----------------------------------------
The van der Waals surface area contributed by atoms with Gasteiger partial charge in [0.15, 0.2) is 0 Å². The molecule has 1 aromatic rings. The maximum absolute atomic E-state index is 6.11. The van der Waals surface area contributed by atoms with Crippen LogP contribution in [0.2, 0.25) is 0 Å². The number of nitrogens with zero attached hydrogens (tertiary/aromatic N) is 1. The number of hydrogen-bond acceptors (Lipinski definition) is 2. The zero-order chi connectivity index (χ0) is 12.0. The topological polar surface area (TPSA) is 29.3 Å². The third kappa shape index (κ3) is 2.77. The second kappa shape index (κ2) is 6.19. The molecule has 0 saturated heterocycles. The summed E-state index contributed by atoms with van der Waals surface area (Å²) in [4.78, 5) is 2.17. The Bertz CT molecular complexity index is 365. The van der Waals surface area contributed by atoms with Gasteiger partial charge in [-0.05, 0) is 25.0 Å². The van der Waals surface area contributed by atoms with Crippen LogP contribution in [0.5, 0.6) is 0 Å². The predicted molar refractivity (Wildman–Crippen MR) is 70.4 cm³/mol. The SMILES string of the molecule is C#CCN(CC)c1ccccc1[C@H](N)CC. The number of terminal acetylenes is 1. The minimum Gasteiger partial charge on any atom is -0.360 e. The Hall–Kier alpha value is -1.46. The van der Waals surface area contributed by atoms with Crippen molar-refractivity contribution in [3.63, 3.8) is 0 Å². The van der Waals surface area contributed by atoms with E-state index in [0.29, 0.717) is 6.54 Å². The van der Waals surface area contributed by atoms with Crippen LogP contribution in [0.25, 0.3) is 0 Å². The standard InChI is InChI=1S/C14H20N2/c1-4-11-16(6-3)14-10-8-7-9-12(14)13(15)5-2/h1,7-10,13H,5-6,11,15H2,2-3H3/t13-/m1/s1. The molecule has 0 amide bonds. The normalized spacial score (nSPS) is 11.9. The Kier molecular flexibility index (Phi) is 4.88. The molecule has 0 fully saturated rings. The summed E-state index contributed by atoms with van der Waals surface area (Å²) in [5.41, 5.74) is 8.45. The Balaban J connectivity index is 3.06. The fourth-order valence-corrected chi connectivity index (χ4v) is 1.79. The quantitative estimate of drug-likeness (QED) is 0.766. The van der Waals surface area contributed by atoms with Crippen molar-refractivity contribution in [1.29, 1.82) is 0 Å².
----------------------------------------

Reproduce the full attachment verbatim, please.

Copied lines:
The van der Waals surface area contributed by atoms with Gasteiger partial charge in [0.15, 0.2) is 0 Å². The molecule has 1 aromatic rings. The maximum absolute atomic E-state index is 6.11. The van der Waals surface area contributed by atoms with Crippen LogP contribution in [0.2, 0.25) is 0 Å². The number of nitrogens with zero attached hydrogens (tertiary/aromatic N) is 1. The number of hydrogen-bond acceptors (Lipinski definition) is 2. The zero-order chi connectivity index (χ0) is 12.0. The topological polar surface area (TPSA) is 29.3 Å². The third kappa shape index (κ3) is 2.77. The second kappa shape index (κ2) is 6.19. The molecule has 0 saturated heterocycles. The summed E-state index contributed by atoms with van der Waals surface area (Å²) in [4.78, 5) is 2.17. The Bertz CT molecular complexity index is 365. The van der Waals surface area contributed by atoms with Gasteiger partial charge in [-0.05, 0) is 25.0 Å². The van der Waals surface area contributed by atoms with Crippen LogP contribution in [0.5, 0.6) is 0 Å². The predicted molar refractivity (Wildman–Crippen MR) is 70.4 cm³/mol. The SMILES string of the molecule is C#CCN(CC)c1ccccc1[C@H](N)CC. The number of terminal acetylenes is 1. The minimum Gasteiger partial charge on any atom is -0.360 e. The Hall–Kier alpha value is -1.46. The van der Waals surface area contributed by atoms with Crippen molar-refractivity contribution in [3.63, 3.8) is 0 Å². The van der Waals surface area contributed by atoms with E-state index in [0.29, 0.717) is 6.54 Å². The van der Waals surface area contributed by atoms with Crippen LogP contribution in [0.25, 0.3) is 0 Å². The standard InChI is InChI=1S/C14H20N2/c1-4-11-16(6-3)14-10-8-7-9-12(14)13(15)5-2/h1,7-10,13H,5-6,11,15H2,2-3H3/t13-/m1/s1. The molecule has 0 amide bonds. The normalized spacial score (nSPS) is 11.9. The Kier molecular flexibility index (Phi) is 4.88. The molecule has 0 fully saturated rings. The summed E-state index contributed by atoms with van der Waals surface area (Å²) in [5.41, 5.74) is 8.45. The Balaban J connectivity index is 3.06. The fourth-order valence-corrected chi connectivity index (χ4v) is 1.79. The quantitative estimate of drug-likeness (QED) is 0.766. The van der Waals surface area contributed by atoms with Crippen molar-refractivity contribution in [1.29, 1.82) is 0 Å².